The fact the the State must pay interest to Anglo as a result of putting in capital through the device of a Promissory Note is in contrast to some of the capital injections into the functioning banks which see the banks pay an interest rate to the State.

It is clear that without this Promissory Note interest income Anglo losses would be greater than Aynsley’s assessment and would probably be around the €29.3 billion we have provided or, depending on interest rates, even closer to the €34 billion “worst case scenario” that was suggested at the time the Promissory Notes were provided to Anglo. 

To say there may be a “capital surplus” to be returned to the State is technically true.  To say it is because losses are lower than expected is not. 

UPDATE: Here is a table that summarises a discussion in the comments.  The interest totals used here are just the cumulative totals from the Department of Finance Information Note.  All numbers are in billions of euro.

Anglo-INBS Cost

The €13.1 billion interest is based on the assumption that the Promissory Notes and interest will be repaid on a linear basis of €3.1 billion per year until 2025. The €18.4 billion interest cost on the money used to fund the Promissory Notes is based on an interest rate of 4.7% for the period to 2025.  Both of these assumptions are subject to change.

Tuesday, September 6, 2011

Could Ireland’s 2014 debt be €190 billion?

The ESRI has a new research article out from John Fitzgerald and Ide Kearney on projections of Ireland’s public debt.  It can be read here.

This article examines the debt dynamics facing the Irish State over the period 2011 to 2015. The analysis takes account of the reduction in interest rates on EU borrowing agreed at the EU Council meeting in July 2011 and it makes very conservative assumptions on the interest rate available after 2013. The base case estimates suggest that the net debt to GDP ratio will peak at between 100 and 105 per cent of GDP in 2013 and that it could fall back to 98 per cent by 2015. The related gross debt to GDP ratio would peak in 2012 at between 110 and 115 per cent of GDP before falling back to between 105 and 110 per cent of GDP by 2015.  This is much lower than had been assumed in official figures earlier this year, partly because the cost of bank recapitalisation was lower than anticipated and also because of the reduction in EU interest rates.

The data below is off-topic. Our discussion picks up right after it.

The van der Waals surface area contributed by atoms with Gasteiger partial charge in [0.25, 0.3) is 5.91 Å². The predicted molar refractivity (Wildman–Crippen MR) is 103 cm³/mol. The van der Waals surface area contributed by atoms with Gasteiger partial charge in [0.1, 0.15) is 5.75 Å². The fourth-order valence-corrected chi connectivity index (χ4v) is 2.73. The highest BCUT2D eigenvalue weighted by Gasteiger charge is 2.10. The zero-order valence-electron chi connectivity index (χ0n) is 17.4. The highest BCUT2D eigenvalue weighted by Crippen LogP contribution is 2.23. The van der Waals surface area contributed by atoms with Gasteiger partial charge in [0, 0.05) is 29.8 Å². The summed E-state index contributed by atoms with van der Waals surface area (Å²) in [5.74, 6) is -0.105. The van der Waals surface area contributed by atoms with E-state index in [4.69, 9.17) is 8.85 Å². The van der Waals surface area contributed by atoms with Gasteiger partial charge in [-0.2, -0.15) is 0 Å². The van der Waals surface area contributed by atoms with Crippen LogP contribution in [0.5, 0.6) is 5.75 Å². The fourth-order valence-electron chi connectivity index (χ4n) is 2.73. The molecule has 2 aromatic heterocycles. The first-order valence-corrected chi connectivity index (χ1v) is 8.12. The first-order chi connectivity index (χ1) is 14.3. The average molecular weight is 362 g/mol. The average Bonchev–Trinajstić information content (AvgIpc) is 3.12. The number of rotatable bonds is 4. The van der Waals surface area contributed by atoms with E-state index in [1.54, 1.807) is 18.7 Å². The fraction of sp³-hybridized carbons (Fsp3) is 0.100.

Here is Table 8 on page 22 which contains the elements on interest to us – projections of Ireland’s General Government Debt. Click to enlarge.

ESRI GGD and GGB Projcetions

The prediction is that the 2014 General Government Debt will be just over €191 billion.  It is not so long ago since we were questioning suggestions that it would be €250 billion by 2014.  However, €191 billion is much lower than all official estimates from the DoF, IMF and EU.

In this note, written in May, we estimated that the 2014 General Government Debt would be €208 billion.  With a previously expected deficit of €5 billion for 2015 this is an implied forecast of €213 billion for 2015.  This is nearly €19 billion more than the estimate provided by the ESRI.  We know that €250 billion is too high but is something close to €190 billion too low?

Here is a summary of our 2014 estimate of the General Government Debt.

2014 Projected Debt

There is a number of quick things we can do to reconcile the €208 billion figure here with the €191 billion figure provided by the ESRI.

  1. The above table assumed that the final cost of the 2011 bank recapitalisations would be €20 billion.  It was actually €17 billion.  The ESRI add €7 billion to the debt for the recapitalisations rather than the €10 billion used above. 
  2. The lower interest rates agreed at the July 21 EU summit reduces the projected deficits from 2011 to 2014.  This reduced the debt by a further €2 billion.
  3. The ESRI assume that €7 billion of our accumulated cash reserves are used to meet expenditure over the 2011 to 2014 period.  The above table assume that our cash reserves of €16 billion at the end of 2010 are held intact.
  4. The ESRI assume that €3 billion of “contingent capital” provided to the banks in 2011 is returned to the Exchequer in 2014.  This is not assumed in the above table.

The four elements account for €15 billion (3 + 2 + 7 + 3 = 15) of the €17 billion difference between the two figures.  The remaining €2 billion is accounted for through interest losses on holding €16 billion of cash and other minor discrepancies.  It is very possible that our 2014 General Government Debt will be €191 billion.

There may be some who will accuse the ESRI of making some “nice” assumptions but the only one that has a significant doubt attached to it is number 4.  It is fairly certain that the reduced interest rate will apply to all Ireland’s EU borrowings,  the 2011 bank recapitalisations did cost €17 billion and we have €16 billion of cash that can easily absorb a drawdown of €7 billion.

I would prefer to see our cash balances held (even if it does incur an interest cost) as a buffer against any further negative shocks to the economy. It is also a bit early to be forecasting that the banks will be in a position to return to the €3 billion of contingent capital in 2014.  They may be but it is far from guaranteed.

Accounting for the changes that have happened since May  (lower interest rates and lower bank costs) the revised estimate of the 2014 General Government Debt is €203 billion.  Whatever hope there is that it will be €190 billion (it actually might!) there is very little chance that it will be €250 billion (it still might be but it is very very unlikely).